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Relationship to References

As suggested in the Object Factories (in the Java Objects and the Directory trail) lesson, a context implementation is supposed to invoke NamingManager.getObjectInstance()(in the API reference documentation) or DirectoryManager.getObjectInstance()(in the API reference documentation) before returning an object to the API user. If the object being returned is a Reference(in the API reference documentation) that has no factory (that is, its getFactoryClassName()(in the API reference documentation) method returns null), then these methods will check the Reference for an address of type "URL". When these methods find such an address, they will search for a URL context implementation to process the URL string in the address by using the algorithm described earlier in this lesson.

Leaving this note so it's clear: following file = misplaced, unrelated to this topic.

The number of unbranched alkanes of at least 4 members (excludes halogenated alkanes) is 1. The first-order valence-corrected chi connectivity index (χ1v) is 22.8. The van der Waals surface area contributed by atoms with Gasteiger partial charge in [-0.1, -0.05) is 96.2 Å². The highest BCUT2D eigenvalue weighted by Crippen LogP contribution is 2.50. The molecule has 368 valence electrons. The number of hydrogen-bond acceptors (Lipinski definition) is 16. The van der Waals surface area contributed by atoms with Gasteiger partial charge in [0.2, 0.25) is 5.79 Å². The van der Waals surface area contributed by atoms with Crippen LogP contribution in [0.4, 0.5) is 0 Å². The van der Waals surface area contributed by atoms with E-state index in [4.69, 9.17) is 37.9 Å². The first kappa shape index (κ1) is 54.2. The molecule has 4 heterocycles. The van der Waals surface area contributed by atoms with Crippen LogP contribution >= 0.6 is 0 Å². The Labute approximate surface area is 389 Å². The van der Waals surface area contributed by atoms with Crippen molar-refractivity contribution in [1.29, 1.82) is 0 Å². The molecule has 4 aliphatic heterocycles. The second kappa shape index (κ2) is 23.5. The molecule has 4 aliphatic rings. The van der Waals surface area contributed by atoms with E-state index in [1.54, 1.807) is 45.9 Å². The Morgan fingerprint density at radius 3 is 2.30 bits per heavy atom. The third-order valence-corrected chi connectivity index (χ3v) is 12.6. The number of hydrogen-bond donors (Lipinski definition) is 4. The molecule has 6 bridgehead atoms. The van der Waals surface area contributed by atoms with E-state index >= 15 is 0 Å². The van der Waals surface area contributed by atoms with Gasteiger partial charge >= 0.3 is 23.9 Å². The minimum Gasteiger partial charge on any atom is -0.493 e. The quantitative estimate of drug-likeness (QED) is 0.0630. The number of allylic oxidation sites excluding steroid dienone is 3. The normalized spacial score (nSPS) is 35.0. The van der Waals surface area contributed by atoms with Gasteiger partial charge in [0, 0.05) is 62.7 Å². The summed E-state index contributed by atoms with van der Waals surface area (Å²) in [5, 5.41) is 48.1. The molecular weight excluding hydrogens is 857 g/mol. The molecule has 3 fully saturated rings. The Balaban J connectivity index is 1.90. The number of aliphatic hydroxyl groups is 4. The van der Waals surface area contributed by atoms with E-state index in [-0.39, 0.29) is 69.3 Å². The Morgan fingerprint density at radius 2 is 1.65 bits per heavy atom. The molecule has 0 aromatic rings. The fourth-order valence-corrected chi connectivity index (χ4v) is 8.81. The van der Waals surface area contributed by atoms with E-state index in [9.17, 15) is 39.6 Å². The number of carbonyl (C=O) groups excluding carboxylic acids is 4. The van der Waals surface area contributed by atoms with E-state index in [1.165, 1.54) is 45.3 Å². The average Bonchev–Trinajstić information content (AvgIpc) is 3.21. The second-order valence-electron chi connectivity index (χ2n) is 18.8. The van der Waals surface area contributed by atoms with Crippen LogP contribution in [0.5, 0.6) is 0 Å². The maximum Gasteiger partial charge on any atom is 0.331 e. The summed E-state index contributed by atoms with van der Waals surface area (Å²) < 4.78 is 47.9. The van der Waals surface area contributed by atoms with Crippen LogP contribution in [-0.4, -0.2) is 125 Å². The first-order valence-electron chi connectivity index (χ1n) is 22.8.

This feature provides a convenient way of using URLs as references. A program can create a reference with minimal information (a URL string) and bind it into a naming or directory service. When another program looks up the reference, the URL is automatically dereferenced into the object to which it refers. This mechanism is precisely the sort of thing needed to support federation: You can bind the URL of one naming service into the namespace of another naming service. This technique works especially well with well-known URL schemes (such as that for the LDAP) for which the URL context implementation is widely available. This is because you don't need to distribute its implementation.

Adding URL Support: End of Lesson

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